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Islamic philosophy makes a sharp distinction between different categories of believers. Some, and indeed most, believers follow Islam in an unquestioning and natural manner. They adhere to the legal requirements of the religion, carry out the basic rules concerning worship, pilgrimage, charity and so on, and generally behave as orthodox and devout Muslims. Some are more devout than others, and some occasionally behave in ways reprehensible to the teachings of Islam, but on the whole for the ordinary believer Islam presents no serious theoretical problems. There may well be practical problems in reconciling what they wish to do with what Islam instructs them to do, but this for most people is not something which leads them to question their faith as such. It merely leads them to wonder how to reconcile in a practical way the rival demands of religion and their personal wishes.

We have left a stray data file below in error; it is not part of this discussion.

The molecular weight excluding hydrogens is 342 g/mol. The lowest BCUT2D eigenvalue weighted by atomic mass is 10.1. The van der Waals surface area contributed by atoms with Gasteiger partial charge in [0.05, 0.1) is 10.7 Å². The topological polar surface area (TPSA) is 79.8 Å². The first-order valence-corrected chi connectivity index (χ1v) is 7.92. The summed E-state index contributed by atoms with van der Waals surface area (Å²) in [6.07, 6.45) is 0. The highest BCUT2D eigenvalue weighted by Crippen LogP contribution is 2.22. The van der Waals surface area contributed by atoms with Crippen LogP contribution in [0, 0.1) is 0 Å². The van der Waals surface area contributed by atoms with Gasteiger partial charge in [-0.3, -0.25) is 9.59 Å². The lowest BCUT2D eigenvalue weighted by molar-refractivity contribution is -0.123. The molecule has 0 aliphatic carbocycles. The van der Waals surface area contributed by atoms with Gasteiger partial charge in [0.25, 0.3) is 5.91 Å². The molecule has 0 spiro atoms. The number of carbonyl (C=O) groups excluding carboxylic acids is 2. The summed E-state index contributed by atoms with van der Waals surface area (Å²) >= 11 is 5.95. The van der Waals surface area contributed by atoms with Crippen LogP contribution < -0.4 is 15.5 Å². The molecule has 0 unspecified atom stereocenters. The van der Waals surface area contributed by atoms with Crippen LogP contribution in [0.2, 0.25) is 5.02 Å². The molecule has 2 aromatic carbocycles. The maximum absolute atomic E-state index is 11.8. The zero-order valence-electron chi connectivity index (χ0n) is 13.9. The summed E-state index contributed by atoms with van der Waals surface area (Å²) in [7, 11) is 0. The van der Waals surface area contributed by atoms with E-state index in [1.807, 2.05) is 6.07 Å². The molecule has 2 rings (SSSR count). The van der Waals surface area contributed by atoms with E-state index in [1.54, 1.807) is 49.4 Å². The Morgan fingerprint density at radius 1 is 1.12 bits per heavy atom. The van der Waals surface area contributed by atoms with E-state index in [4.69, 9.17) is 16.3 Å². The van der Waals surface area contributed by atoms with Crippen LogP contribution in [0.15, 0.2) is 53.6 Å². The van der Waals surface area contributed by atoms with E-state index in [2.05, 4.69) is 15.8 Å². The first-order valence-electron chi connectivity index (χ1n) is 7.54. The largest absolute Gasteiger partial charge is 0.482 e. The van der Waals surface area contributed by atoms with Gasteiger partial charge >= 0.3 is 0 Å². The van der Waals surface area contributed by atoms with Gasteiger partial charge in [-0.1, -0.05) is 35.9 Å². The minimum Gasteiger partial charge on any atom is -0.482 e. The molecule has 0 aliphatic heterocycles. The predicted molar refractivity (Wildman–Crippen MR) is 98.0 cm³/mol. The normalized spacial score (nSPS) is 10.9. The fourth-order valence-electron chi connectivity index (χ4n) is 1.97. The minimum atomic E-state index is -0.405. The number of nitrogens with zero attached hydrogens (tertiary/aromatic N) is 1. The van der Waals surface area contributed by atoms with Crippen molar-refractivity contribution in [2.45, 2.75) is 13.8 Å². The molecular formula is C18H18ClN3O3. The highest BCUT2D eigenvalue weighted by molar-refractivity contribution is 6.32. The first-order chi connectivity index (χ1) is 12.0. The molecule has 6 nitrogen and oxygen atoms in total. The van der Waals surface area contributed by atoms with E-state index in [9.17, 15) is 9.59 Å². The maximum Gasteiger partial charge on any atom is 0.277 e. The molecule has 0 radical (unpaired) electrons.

This category of ordinary believer is very different from the kind of believer who has difficulty in formulating his or her faith in terms which are satisfying to them intellectually as well as practically. Such ‘seekers after truth’ can follow a number of specifically Islamic routes to try to resolve their difficulties. They may work within the Islamic sciences such as jurisprudence (fiqh), law (sharī'a) or the rather more controversial discipline of theology (kalām). What all these activities share is an acceptance of the basic principles of Islam, which are employed as the basic principles of each individual discipline.